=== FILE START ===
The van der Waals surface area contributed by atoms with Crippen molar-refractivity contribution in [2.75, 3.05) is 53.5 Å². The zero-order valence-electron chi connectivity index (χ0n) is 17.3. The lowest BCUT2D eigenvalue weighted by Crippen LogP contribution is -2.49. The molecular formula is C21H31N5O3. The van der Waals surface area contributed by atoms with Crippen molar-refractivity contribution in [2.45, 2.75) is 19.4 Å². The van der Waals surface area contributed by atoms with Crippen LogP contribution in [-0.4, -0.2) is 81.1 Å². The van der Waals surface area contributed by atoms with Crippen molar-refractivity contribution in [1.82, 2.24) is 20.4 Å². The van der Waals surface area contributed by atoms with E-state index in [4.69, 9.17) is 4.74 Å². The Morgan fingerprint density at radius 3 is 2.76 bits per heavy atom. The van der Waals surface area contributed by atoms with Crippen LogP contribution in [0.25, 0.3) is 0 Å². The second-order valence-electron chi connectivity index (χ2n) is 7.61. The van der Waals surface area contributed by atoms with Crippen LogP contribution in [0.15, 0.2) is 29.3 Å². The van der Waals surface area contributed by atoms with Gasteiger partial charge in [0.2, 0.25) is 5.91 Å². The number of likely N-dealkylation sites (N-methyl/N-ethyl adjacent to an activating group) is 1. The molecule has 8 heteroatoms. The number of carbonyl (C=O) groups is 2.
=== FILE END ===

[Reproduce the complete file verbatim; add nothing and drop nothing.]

The van der Waals surface area contributed by atoms with Crippen molar-refractivity contribution in [2.75, 3.05) is 53.5 Å². The zero-order valence-electron chi connectivity index (χ0n) is 17.3. The lowest BCUT2D eigenvalue weighted by Crippen LogP contribution is -2.49. The molecular formula is C21H31N5O3. The van der Waals surface area contributed by atoms with Crippen molar-refractivity contribution in [2.45, 2.75) is 19.4 Å². The van der Waals surface area contributed by atoms with Crippen LogP contribution in [-0.4, -0.2) is 81.1 Å². The van der Waals surface area contributed by atoms with Crippen molar-refractivity contribution in [1.82, 2.24) is 20.4 Å². The van der Waals surface area contributed by atoms with E-state index in [4.69, 9.17) is 4.74 Å². The Morgan fingerprint density at radius 3 is 2.76 bits per heavy atom. The van der Waals surface area contributed by atoms with Crippen LogP contribution in [0.25, 0.3) is 0 Å². The second-order valence-electron chi connectivity index (χ2n) is 7.61. The van der Waals surface area contributed by atoms with Crippen LogP contribution in [0.15, 0.2) is 29.3 Å². The van der Waals surface area contributed by atoms with Gasteiger partial charge in [0.2, 0.25) is 5.91 Å². The number of likely N-dealkylation sites (N-methyl/N-ethyl adjacent to an activating group) is 1. The molecule has 8 heteroatoms. The number of carbonyl (C=O) groups is 2.